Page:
This story was updated on August 29th. Update below.
Apple’s iPhone 14 isn’t the only 2022 smartphone with battery issues. Google’s Pixel 7 and Pixel 7 Pro have been plagued by overheating and rapid battery drain complaints in the last couple of months, too.
It all kicked off after the June security patch update, which appeared to leave hundreds of Pixel 7 owners with overheated phones and shorter battery life. Redditor’s complained that the Pixel 7’s power pack was rapidly draining—even when idle—with one describing it as “unbearably bad” after the update. Pixel 5 and Pixel 6 owners also had similar complaints. Google didn’t respond to my request for comment about this at the time.
Google’s next update, the July security patch, included a fix for “general improvements for charging, battery usage or thermal performance in certain conditions,” according to the release notes. This seems to have improved the issue for some, but continued the problem for others.
One of the top trending posts on the Google Pixel product forums right now is about excessive battery drain after the July update, with 565 people (up from 511 two days ago) saying they have the same issue.
A battery related megathread on the Google Pixel subreddit has over 150 responses, with many complaining about excessive battery drain after the July patch. One even said they’d consider leaving Android all together because of this. In another Reddit post about what people want to see in the upcoming Pixel 8, the top voted comment, from a Pixel 7 owner, is a wishlist of battery improvements.
It’s not entirely clear what’s happening with the Pixel 7’s power pack. Lithium-ion batteries naturally degrade over time and we are close to one full year since the Pixel 7 launched, which could be behind the complaints.
But I noticed problems with my Pixel 7 Pro’s battery life back in May—seven months after launch—and the fact that there was a sudden deluge of complaints after two updates is a cause for concern. The size of the battery on the Pixel 7 and 7 Pro aren’t the issue (4355mAh and 5000mAh respectively). The 7 Pro’s battery is larger than the one in the Samsung Galaxy Z Fold 5, which so far lasts longer and has to power an additional screen.
The Pixel 6 Pro had similarly unpredictable battery life. Whether it’s an efficiency issue related to the new Tensor chipset, or an unexpected quirk from a software update, this is clearly an area Google needs to focus on for the upcoming Pixel 8.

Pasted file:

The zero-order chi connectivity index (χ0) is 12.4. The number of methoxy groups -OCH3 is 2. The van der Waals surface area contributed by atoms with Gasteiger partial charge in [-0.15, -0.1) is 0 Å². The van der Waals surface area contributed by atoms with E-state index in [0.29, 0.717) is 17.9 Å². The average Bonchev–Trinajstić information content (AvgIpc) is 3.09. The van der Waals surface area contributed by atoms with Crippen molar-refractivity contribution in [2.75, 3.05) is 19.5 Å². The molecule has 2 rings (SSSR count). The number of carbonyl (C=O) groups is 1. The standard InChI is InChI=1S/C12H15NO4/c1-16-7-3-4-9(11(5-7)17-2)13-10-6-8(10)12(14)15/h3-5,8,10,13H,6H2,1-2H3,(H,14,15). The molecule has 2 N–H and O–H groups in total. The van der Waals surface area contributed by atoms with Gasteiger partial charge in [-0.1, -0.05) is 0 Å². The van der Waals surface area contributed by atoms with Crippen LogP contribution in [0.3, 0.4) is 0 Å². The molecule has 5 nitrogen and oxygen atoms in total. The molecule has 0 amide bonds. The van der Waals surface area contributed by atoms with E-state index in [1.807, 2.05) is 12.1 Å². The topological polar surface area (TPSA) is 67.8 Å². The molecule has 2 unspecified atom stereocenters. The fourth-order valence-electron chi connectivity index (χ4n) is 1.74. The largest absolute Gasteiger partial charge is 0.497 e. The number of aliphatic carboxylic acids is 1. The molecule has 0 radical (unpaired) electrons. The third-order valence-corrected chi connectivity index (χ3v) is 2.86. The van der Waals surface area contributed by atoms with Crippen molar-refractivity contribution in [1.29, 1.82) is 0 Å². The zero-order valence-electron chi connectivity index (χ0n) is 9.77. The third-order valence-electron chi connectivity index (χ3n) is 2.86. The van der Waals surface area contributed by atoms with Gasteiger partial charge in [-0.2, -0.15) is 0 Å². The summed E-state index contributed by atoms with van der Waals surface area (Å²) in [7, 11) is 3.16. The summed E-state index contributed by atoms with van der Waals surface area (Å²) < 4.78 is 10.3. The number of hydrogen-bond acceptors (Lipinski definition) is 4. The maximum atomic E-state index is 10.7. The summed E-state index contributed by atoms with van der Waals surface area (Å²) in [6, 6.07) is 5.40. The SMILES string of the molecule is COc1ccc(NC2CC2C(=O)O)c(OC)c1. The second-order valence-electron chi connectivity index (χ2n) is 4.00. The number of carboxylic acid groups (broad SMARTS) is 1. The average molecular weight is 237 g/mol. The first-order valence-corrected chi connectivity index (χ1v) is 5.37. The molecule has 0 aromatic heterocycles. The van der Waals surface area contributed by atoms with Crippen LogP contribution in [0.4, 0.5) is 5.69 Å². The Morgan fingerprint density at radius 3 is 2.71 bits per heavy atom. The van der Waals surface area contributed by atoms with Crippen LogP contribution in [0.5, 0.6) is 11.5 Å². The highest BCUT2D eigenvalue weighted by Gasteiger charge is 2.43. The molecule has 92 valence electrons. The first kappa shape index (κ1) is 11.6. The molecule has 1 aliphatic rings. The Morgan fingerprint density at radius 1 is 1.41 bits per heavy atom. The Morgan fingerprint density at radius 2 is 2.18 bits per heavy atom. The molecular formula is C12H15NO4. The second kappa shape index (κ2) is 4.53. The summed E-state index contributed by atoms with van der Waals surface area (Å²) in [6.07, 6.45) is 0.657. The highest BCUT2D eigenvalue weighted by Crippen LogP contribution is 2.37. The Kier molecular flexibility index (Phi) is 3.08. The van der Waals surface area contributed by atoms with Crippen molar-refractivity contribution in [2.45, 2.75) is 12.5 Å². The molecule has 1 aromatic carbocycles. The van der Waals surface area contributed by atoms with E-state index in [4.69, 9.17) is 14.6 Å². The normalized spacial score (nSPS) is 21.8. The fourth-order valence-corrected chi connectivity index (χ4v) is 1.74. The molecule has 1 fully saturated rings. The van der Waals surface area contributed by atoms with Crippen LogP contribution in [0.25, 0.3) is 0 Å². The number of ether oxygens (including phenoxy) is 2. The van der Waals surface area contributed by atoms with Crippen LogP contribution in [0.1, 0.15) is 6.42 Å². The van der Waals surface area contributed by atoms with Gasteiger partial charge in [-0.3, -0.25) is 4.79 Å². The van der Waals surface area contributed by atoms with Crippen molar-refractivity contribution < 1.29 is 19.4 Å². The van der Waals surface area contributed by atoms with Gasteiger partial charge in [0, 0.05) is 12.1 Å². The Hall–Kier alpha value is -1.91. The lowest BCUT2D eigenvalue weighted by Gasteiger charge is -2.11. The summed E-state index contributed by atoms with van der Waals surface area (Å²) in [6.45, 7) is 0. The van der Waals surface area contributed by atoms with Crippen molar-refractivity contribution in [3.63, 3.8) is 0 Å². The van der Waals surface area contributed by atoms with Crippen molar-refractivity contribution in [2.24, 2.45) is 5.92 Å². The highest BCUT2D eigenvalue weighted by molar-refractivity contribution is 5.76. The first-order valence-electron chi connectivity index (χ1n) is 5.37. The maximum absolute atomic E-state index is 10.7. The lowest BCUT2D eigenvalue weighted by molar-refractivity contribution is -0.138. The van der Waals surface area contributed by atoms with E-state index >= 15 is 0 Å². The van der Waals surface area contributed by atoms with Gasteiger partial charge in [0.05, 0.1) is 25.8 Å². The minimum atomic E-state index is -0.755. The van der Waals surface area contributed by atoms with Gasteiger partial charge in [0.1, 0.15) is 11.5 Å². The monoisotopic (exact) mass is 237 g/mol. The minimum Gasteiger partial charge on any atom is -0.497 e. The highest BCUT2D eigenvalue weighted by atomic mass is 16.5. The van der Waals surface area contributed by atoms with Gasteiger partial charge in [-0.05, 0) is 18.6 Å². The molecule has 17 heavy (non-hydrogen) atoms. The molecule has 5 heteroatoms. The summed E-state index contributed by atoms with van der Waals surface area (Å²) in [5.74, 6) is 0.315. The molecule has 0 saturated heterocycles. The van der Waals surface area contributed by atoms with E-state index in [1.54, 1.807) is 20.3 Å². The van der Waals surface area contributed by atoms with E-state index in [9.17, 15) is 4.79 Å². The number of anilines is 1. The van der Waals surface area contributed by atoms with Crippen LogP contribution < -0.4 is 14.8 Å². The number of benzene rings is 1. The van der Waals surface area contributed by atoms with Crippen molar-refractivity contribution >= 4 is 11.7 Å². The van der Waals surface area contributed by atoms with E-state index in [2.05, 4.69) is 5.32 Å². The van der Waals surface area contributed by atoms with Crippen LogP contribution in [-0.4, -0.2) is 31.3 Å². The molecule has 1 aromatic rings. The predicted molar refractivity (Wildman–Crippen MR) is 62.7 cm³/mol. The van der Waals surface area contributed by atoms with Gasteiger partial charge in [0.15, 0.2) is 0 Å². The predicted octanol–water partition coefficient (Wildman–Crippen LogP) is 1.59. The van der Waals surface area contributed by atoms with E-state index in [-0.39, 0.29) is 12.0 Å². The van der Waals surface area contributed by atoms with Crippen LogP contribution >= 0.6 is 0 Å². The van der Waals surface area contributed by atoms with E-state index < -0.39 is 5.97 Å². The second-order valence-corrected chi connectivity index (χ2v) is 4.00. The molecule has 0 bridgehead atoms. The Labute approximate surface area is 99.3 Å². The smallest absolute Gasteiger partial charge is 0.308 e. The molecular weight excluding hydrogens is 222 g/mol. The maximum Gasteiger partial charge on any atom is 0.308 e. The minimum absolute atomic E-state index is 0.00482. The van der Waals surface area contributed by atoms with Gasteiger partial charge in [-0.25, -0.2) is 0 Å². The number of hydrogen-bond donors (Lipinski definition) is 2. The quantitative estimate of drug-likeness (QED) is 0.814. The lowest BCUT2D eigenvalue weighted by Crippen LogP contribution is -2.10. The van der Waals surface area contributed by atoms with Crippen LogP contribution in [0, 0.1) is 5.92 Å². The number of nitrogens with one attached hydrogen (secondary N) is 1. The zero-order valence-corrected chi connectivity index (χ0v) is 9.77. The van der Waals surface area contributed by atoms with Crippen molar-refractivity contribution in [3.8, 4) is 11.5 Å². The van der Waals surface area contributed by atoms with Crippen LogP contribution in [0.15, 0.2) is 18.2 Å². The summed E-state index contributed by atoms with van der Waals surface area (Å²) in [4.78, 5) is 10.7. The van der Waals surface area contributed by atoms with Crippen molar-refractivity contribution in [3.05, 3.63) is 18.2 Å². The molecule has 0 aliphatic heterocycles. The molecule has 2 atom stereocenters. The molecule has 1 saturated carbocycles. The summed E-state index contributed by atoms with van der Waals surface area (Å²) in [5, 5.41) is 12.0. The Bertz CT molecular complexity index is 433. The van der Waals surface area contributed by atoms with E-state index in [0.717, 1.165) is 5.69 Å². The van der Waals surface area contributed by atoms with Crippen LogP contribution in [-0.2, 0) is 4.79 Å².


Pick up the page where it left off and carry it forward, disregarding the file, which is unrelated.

I feel like I type this sentence once a year, but Google has a history of device defining problems. The Pixel 6 had a frustratingly unreliable in-screen fingerprint scanner, the Pixel 5 had a “screen gap” (video below), the Pixel 3 had memory management problems and the Pixel 2’s display had a blue tint.
I didn’t mention the Pixel 4 in that list because it was one of the few Google releases that was nearly flawless. And while I doubt the company will bring back the 3D face unlock feature that made it one of my favourite smartphones, this is the final urgent tweak that’s necessary for the Pixel 8, because Google has nailed almost every other area.
The Pixel 7 Pro’s camera takes the best shots in the industry, the design is premium, as is the increasingly refined stock Android experience. The quarterly feature drops are a nice way to keep the phone fresh and the unique AI-powered picture editing and phone call features are genuinely useful. I hope the Pixel 8 borrows some of the Pixel 4’s magic because better battery life is a fundamental feature and it appears to be the only thing holding the Pixel line back right now.
August 29th update: 9To5Google just published an interesting story on the future of Pixel 8 updates. The report states that Google is planning to extend how long the new handset is supported by software updates and security patches. It claims that the Pixel 8’s promised OS support will surpass Samsung’s update policy and “meaningfully match the iPhone.”
Samsung recently extended support for its latest smartphones, including the Galaxy Z Flip 5 and Fold 5, with four years of OS updates and five years of security patches. Apple famously has long software support for its products, which get between five and six years of updates. As 9To5Google points out, the iPhone 6S is still receiving security patches eight years after release. But if Google does decide to give the Pixel 8 six years of security patches and OS updates, it will be a first for an Android smartphone.
This could also have a positive impact on battery life. Users started complaining after the June update, with some fixes for potential issues coming a month later in the July release. We will have to see if there are more on the way, but Google promising to keep devices updated should mean these issues won’t be glossed over as new phones arrive. This also gives Google more time to make Android work as efficiently as possible on its homegrown Tensor chip, which might be a reason behind the battery life and overheating problems.
Even though there are complaints, and even some lawsuits, Apple handles rolling out its latest updates to older devices extremely well. This is thanks to the company controlling both the hardware and software, which means it can optimise for different devices, rather than take a one-size-fits-all approach that most Android manufacturers have to deal with. Google is now able to do this too because of the Tensor chipset.
This has long been an issue with Android releases that have short OS support: they’re replaced and forgotten about a year or two later by the manufacturer. There is of course no guarantee that this will solve the complaints users have about suddenly shorter battery life. As the 9To5Google report points out, we don’t have details on this new policy yet and how it will be implemented. But combined with rumours about a bigger battery in both Pixel 8 units, this is good news.